Boise County was the last county in Idaho to have a railroad; the Union Pacific built its. Oregon Short Line in 1912, following the line of the Payette River up to Lakeport, on Payette lakes. Next to Franklin County, it was the first to be permanently settled. Gold was discovered there in 1861, and in an incredibly short time the mountains and valleys were filled with active, enterprising prospectors. It is estimated that, from the Boise basin in Boise County, close to $400,000,000 of placer gold was mined within a few years after the first yellow metal was discovered.
There is still considerable mining, some placer and more lode mining, though livestock and agriculture have come to be of much greater importance. All along the Payette River, through the "Long Valley," as it is known, there is magnificent upland farming sections. Irrigation is used wherever possible, but there is a large acreage of non-irrigated land being farmed, and some yet open for entry. The normal precipitation will produce grain crops quite successfully. There is some magnificent timber tributary to the Payette River, part of it privately owned and part in the Payette Forest reserve. The reserves are open for mining or farm prospecting, and one who finds mineral, or land, that is truly agricultural in character, on the reserve can have it set aside for his use. The timber on the reserve can be secured by application to the forestry superintendent, under the customary regulations, as can also the range be secured for grazing purposes.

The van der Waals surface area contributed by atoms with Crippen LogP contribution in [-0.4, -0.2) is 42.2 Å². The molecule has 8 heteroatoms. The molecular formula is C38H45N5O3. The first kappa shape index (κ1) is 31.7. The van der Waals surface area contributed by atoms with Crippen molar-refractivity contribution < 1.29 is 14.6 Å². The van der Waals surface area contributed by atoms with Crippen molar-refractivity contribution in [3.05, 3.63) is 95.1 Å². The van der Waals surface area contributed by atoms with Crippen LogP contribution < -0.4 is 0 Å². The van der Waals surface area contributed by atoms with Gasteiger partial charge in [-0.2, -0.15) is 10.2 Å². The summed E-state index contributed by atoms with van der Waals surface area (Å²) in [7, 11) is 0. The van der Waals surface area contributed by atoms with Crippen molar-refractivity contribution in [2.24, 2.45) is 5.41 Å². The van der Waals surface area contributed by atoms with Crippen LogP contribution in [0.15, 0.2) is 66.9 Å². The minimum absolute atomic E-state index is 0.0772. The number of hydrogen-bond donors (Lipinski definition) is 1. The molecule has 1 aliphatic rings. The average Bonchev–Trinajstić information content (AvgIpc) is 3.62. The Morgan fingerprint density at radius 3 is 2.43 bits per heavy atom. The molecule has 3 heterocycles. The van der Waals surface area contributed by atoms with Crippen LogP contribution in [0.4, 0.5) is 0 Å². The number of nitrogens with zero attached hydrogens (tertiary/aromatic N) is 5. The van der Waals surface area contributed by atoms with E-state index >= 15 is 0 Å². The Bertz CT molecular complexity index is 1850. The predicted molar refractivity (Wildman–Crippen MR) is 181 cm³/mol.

Many of the old mining camps are still standing, with their deserted log houses and evidences of former prosperity. The mining industry may someday be revived and will make a fine local market for all kinds of farm products.
Idaho City, the county seat, is the principal town. It has no railroad service, but is reached by stage from Boise. On all the small streams, there is some good farm land, which is being cultivated and made into homes.
There are a number of small towns and post offices along the Union Pacific Oregon Short Line branch to Payette Lake--Montour, Horseshoe Bend, Waverly, Eldorado, Hawthorne, Smith's Ferry, Donnelly and some others--in which some business is done. Long valley is a wonderful section for timothy hay, and thousands of cattle graze in the forest reserve and are fed through the winter on the hay cut in the valley. Dairying is becoming the leading industry, even excelling the production of beef.
Payette Lake, at an elevation of 6,000 feet, is becoming one of the most famous summer resorts in the Middle West. The State has reserved a portion of the land around the lake to insure its being open to all comers; other portions have been developed by private companies and associations into the most delightful camp grounds. Steam launches ply upon the lake, the fishing is exceptionally good, there is good hunting of all kinds of game in the hills and forests surrounding, and in every way it is a credit to, and an asset of, the State of Idaho.